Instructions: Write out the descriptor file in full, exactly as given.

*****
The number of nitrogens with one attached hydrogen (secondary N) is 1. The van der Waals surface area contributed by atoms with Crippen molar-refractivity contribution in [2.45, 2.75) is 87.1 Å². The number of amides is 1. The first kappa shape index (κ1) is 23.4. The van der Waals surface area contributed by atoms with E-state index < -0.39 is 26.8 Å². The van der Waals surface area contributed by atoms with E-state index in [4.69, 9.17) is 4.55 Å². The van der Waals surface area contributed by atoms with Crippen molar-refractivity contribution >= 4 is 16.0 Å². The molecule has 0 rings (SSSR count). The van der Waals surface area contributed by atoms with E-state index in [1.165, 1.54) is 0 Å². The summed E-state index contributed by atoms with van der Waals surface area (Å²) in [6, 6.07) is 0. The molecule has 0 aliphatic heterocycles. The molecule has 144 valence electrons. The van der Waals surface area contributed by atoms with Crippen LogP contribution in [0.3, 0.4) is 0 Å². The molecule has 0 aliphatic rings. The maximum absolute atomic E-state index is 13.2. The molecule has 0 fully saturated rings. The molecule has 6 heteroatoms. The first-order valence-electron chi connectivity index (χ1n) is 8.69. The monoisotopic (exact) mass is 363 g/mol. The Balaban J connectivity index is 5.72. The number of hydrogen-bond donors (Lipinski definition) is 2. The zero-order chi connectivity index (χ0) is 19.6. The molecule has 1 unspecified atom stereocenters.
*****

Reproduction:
The number of nitrogens with one attached hydrogen (secondary N) is 1. The van der Waals surface area contributed by atoms with Crippen molar-refractivity contribution in [2.45, 2.75) is 87.1 Å². The number of amides is 1. The first kappa shape index (κ1) is 23.4. The van der Waals surface area contributed by atoms with E-state index < -0.39 is 26.8 Å². The van der Waals surface area contributed by atoms with E-state index in [4.69, 9.17) is 4.55 Å². The van der Waals surface area contributed by atoms with Crippen molar-refractivity contribution >= 4 is 16.0 Å². The molecule has 0 rings (SSSR count). The van der Waals surface area contributed by atoms with E-state index in [1.165, 1.54) is 0 Å². The summed E-state index contributed by atoms with van der Waals surface area (Å²) in [6, 6.07) is 0. The molecule has 0 aliphatic heterocycles. The molecule has 144 valence electrons. The van der Waals surface area contributed by atoms with Crippen LogP contribution in [0.3, 0.4) is 0 Å². The molecule has 0 aliphatic rings. The maximum absolute atomic E-state index is 13.2. The molecule has 0 fully saturated rings. The molecule has 6 heteroatoms. The first-order valence-electron chi connectivity index (χ1n) is 8.69. The monoisotopic (exact) mass is 363 g/mol. The Balaban J connectivity index is 5.72. The number of hydrogen-bond donors (Lipinski definition) is 2. The zero-order chi connectivity index (χ0) is 19.6. The molecule has 1 unspecified atom stereocenters.